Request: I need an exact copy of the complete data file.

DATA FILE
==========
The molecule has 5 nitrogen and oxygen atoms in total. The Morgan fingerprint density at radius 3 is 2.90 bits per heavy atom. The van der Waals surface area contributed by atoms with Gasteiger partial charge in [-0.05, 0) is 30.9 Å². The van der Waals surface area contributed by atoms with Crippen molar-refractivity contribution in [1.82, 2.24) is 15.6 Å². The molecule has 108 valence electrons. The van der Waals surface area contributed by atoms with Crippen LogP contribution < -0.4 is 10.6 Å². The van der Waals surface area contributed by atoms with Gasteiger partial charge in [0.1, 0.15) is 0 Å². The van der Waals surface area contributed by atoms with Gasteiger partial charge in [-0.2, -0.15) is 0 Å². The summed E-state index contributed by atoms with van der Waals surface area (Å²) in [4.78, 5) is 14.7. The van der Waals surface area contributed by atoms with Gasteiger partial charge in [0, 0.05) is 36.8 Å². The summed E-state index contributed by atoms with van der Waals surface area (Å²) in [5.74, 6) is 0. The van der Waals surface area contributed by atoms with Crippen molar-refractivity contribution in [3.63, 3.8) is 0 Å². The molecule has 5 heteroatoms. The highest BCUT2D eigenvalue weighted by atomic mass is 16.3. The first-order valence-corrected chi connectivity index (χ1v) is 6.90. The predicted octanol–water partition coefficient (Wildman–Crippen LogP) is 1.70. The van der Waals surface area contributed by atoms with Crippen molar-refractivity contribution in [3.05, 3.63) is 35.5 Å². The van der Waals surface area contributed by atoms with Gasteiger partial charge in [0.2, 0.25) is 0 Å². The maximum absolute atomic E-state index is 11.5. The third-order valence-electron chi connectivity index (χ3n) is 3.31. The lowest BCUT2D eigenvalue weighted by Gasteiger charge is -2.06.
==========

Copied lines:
The molecule has 5 nitrogen and oxygen atoms in total. The Morgan fingerprint density at radius 3 is 2.90 bits per heavy atom. The van der Waals surface area contributed by atoms with Gasteiger partial charge in [-0.05, 0) is 30.9 Å². The van der Waals surface area contributed by atoms with Crippen molar-refractivity contribution in [1.82, 2.24) is 15.6 Å². The molecule has 108 valence electrons. The van der Waals surface area contributed by atoms with Crippen LogP contribution < -0.4 is 10.6 Å². The van der Waals surface area contributed by atoms with Gasteiger partial charge in [0.1, 0.15) is 0 Å². The van der Waals surface area contributed by atoms with Gasteiger partial charge in [-0.2, -0.15) is 0 Å². The summed E-state index contributed by atoms with van der Waals surface area (Å²) in [4.78, 5) is 14.7. The van der Waals surface area contributed by atoms with Gasteiger partial charge in [0, 0.05) is 36.8 Å². The summed E-state index contributed by atoms with van der Waals surface area (Å²) in [5.74, 6) is 0. The van der Waals surface area contributed by atoms with Crippen molar-refractivity contribution in [3.63, 3.8) is 0 Å². The molecule has 5 heteroatoms. The highest BCUT2D eigenvalue weighted by atomic mass is 16.3. The first-order valence-corrected chi connectivity index (χ1v) is 6.90. The predicted octanol–water partition coefficient (Wildman–Crippen LogP) is 1.70. The van der Waals surface area contributed by atoms with Crippen molar-refractivity contribution in [3.05, 3.63) is 35.5 Å². The van der Waals surface area contributed by atoms with Gasteiger partial charge in [0.2, 0.25) is 0 Å². The maximum absolute atomic E-state index is 11.5. The third-order valence-electron chi connectivity index (χ3n) is 3.31. The lowest BCUT2D eigenvalue weighted by Gasteiger charge is -2.06.